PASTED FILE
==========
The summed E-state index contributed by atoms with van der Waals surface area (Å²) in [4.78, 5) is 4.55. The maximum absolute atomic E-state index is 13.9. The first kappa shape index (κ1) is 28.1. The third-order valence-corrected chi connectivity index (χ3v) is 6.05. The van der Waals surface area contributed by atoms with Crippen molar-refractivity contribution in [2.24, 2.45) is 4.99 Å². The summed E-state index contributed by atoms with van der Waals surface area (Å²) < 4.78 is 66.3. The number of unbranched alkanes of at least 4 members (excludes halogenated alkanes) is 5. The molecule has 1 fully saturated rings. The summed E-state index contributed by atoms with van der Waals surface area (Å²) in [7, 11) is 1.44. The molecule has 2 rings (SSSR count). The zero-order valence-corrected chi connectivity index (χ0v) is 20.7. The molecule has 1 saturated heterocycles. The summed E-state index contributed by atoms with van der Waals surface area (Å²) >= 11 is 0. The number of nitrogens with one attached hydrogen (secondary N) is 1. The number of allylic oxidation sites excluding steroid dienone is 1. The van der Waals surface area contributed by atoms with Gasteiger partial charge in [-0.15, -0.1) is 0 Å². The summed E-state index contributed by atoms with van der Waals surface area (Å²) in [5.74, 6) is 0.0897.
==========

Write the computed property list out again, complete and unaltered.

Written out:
The summed E-state index contributed by atoms with van der Waals surface area (Å²) in [4.78, 5) is 4.55. The maximum absolute atomic E-state index is 13.9. The first kappa shape index (κ1) is 28.1. The third-order valence-corrected chi connectivity index (χ3v) is 6.05. The van der Waals surface area contributed by atoms with Crippen molar-refractivity contribution in [2.24, 2.45) is 4.99 Å². The summed E-state index contributed by atoms with van der Waals surface area (Å²) < 4.78 is 66.3. The number of unbranched alkanes of at least 4 members (excludes halogenated alkanes) is 5. The molecule has 1 fully saturated rings. The summed E-state index contributed by atoms with van der Waals surface area (Å²) in [7, 11) is 1.44. The molecule has 2 rings (SSSR count). The zero-order valence-corrected chi connectivity index (χ0v) is 20.7. The molecule has 1 saturated heterocycles. The summed E-state index contributed by atoms with van der Waals surface area (Å²) >= 11 is 0. The number of nitrogens with one attached hydrogen (secondary N) is 1. The number of allylic oxidation sites excluding steroid dienone is 1. The van der Waals surface area contributed by atoms with Gasteiger partial charge in [-0.15, -0.1) is 0 Å². The summed E-state index contributed by atoms with van der Waals surface area (Å²) in [5.74, 6) is 0.0897.